Optionally, the die 26, the conveyors 28 and 31, a portion of the cutter 29 and at least a portion to all of the conveyor 33 are surrounded by a temperature control enclosure 34 which maintains the sheets at a molding temperature. A sheet 35, preceding the sheet 32 on the conveyor 33, is shown entering a mold 36. The mold 36 is a compression type mold actuated by a press 37 supported on a base 38. A fabricated article is formed by compression molding sheet 35. Alternatively, the mold 36 is a vacuum forming type mold or a thermoforming type mold wherein the press 37 and base 38 perform the required functions for vacuum forming or thermoforming fabricated articles. Depending on the article formed, one or more preforms may be placed in the mold for each molding cycle. For example, the article being formed may require one to six preforms, preferably one to four preforms or more preferably one to three preforms to be placed in the mold each molding cycle. If multiple preforms are used, they may all be the same size and shape, all different sizes and shapes, or a combination thereof.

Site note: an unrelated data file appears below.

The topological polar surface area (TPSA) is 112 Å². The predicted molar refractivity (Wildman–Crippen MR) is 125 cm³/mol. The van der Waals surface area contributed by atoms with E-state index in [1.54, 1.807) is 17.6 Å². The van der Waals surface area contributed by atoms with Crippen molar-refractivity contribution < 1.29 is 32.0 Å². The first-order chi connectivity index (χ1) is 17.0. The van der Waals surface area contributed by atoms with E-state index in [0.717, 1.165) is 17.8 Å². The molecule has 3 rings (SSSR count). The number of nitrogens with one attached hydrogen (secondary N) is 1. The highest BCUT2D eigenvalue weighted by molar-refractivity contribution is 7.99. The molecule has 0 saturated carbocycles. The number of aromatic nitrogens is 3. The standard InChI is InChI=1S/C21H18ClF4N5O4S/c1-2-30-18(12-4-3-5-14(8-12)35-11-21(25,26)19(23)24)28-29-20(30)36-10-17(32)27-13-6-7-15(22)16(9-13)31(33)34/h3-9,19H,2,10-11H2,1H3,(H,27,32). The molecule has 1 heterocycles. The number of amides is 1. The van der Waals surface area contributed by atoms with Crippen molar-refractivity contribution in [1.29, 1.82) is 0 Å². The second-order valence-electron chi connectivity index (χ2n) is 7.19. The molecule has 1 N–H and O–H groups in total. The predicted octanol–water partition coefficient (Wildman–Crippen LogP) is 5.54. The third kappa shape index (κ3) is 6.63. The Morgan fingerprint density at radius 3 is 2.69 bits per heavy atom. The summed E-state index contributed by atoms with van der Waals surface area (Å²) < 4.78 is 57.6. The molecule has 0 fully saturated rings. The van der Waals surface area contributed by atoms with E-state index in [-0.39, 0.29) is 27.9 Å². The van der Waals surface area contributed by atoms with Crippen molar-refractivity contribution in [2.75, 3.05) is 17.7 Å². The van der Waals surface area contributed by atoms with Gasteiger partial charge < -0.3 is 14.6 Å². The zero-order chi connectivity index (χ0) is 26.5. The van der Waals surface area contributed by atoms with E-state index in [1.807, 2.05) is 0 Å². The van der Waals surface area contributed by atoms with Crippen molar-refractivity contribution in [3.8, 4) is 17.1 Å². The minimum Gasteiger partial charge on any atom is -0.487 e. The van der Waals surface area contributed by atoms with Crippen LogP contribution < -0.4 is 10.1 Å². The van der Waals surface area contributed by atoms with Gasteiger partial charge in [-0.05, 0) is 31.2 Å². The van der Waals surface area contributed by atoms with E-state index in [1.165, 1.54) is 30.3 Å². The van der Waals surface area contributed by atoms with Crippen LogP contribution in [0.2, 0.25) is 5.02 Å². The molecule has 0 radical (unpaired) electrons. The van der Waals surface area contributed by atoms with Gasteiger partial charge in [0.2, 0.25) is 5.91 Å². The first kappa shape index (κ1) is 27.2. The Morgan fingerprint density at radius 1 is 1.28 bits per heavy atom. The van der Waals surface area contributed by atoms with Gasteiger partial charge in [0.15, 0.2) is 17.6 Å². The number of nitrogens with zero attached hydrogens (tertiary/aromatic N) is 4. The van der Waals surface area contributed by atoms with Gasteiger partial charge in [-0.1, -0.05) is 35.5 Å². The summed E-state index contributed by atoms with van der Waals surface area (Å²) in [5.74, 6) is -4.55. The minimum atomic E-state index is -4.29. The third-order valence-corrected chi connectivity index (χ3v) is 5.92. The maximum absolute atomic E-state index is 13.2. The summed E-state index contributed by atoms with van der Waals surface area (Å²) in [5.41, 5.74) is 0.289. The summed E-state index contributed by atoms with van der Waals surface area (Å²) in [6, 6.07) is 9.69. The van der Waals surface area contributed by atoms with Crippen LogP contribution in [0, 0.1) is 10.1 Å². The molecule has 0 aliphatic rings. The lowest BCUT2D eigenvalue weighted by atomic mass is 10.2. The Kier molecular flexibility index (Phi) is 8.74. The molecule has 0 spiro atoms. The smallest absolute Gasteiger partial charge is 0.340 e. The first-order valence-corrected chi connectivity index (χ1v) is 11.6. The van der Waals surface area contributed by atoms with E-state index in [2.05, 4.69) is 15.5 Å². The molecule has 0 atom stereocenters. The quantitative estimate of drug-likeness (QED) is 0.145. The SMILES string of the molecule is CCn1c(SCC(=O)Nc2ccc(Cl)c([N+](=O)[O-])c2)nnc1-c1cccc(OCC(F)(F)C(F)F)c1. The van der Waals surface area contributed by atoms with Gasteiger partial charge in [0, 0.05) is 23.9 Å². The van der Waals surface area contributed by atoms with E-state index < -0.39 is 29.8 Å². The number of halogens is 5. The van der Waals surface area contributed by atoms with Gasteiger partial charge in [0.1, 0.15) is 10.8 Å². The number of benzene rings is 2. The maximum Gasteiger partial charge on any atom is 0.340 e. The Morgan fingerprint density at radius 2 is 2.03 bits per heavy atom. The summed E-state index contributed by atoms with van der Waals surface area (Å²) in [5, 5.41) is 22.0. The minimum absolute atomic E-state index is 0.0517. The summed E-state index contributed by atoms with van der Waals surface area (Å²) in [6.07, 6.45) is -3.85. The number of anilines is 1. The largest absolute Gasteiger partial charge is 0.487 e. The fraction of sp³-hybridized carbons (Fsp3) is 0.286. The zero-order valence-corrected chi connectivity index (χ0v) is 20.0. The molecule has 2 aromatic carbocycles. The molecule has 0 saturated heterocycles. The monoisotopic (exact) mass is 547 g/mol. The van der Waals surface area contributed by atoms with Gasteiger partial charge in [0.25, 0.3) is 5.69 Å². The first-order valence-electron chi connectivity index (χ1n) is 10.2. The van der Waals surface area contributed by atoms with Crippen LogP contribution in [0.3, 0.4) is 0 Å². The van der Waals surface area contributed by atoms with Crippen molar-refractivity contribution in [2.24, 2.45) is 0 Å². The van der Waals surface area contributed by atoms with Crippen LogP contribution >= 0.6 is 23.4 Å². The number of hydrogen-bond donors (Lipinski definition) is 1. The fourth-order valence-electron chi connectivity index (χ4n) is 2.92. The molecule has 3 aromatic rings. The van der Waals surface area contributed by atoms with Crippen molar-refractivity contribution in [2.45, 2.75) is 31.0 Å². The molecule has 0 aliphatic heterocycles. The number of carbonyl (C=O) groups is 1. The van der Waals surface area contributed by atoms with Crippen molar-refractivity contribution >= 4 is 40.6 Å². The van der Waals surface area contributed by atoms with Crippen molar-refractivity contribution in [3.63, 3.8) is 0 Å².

Optionally, the ribbon 27 is supported by the ribbon conveyor 28 is delivered to a cutter device 29. After a predetermined amount of ribbon is on the conveyor the extruder is shut off, the conveyor stops and the ribbon is cut to form a sheet 30. The extruder and conveyor restart and the sheet 30 is conveyed to the mold and the process repeats.
Typically, a bundle of fibers is formed of a plurality of monofilament fibers converged into a thread and a plurality of these threads converged into a bundle for shipment to a customer. Since the monofilaments and the threads can be twisted, distorted and wound about one another, the bundle must be spread by any suitable means in order to distribute the fibers throughout the molten thermoplastic polymer composition. In the alternative, the fiber source 19 could be a supply of chopped fibers which are fed into the inlet 18 in a manner similar to the thermoplastic polymer 12. The fiber source 23 and any additional fiber source feeding into the extruder 8 can be of a similar construction.
There is shown in the
Preferably, the die 26 is a relatively long low pressure die which draws resin to the surface of the molten material exiting the extruder. This resin rich surface creates a class A textured surface. As stated above, the die forms a continuous extrusion of any desired cross-sectional shape.